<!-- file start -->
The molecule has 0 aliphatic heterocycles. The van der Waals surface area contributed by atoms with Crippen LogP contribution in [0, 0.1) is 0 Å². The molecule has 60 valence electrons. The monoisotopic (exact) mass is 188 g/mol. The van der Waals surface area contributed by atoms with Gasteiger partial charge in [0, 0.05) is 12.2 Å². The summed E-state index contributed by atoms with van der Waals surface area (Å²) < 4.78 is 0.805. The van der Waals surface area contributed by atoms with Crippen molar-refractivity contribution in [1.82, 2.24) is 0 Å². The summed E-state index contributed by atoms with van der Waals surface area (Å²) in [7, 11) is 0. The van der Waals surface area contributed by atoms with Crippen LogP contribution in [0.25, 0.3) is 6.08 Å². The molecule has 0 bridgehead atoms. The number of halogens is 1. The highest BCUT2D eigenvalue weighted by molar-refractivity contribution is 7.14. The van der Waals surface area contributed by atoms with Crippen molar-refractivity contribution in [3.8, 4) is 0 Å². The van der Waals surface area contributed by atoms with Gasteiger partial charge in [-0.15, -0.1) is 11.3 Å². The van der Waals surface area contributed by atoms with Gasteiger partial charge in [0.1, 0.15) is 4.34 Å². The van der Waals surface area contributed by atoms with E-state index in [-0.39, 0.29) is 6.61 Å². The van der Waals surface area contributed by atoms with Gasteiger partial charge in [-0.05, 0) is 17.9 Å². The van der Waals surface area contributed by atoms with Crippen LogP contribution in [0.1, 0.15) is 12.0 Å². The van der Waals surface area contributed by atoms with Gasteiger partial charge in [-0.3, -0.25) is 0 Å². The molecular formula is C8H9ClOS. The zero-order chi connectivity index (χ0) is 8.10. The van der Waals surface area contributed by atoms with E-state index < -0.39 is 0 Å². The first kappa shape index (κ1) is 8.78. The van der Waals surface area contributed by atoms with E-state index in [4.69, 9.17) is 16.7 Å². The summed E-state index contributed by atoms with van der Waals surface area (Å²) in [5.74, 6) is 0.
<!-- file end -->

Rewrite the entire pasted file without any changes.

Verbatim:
The molecule has 0 aliphatic heterocycles. The van der Waals surface area contributed by atoms with Crippen LogP contribution in [0, 0.1) is 0 Å². The molecule has 60 valence electrons. The monoisotopic (exact) mass is 188 g/mol. The van der Waals surface area contributed by atoms with Gasteiger partial charge in [0, 0.05) is 12.2 Å². The summed E-state index contributed by atoms with van der Waals surface area (Å²) < 4.78 is 0.805. The van der Waals surface area contributed by atoms with Crippen molar-refractivity contribution in [1.82, 2.24) is 0 Å². The summed E-state index contributed by atoms with van der Waals surface area (Å²) in [7, 11) is 0. The van der Waals surface area contributed by atoms with Crippen LogP contribution in [0.25, 0.3) is 6.08 Å². The molecule has 0 bridgehead atoms. The number of halogens is 1. The highest BCUT2D eigenvalue weighted by molar-refractivity contribution is 7.14. The van der Waals surface area contributed by atoms with Crippen molar-refractivity contribution in [3.8, 4) is 0 Å². The van der Waals surface area contributed by atoms with Gasteiger partial charge in [-0.15, -0.1) is 11.3 Å². The van der Waals surface area contributed by atoms with Gasteiger partial charge in [0.1, 0.15) is 4.34 Å². The van der Waals surface area contributed by atoms with E-state index in [-0.39, 0.29) is 6.61 Å². The van der Waals surface area contributed by atoms with Gasteiger partial charge in [-0.05, 0) is 17.9 Å². The van der Waals surface area contributed by atoms with Crippen LogP contribution in [0.1, 0.15) is 12.0 Å². The van der Waals surface area contributed by atoms with Gasteiger partial charge in [-0.3, -0.25) is 0 Å². The molecular formula is C8H9ClOS. The zero-order chi connectivity index (χ0) is 8.10. The van der Waals surface area contributed by atoms with E-state index < -0.39 is 0 Å². The first kappa shape index (κ1) is 8.78. The van der Waals surface area contributed by atoms with E-state index in [4.69, 9.17) is 16.7 Å². The summed E-state index contributed by atoms with van der Waals surface area (Å²) in [5.74, 6) is 0.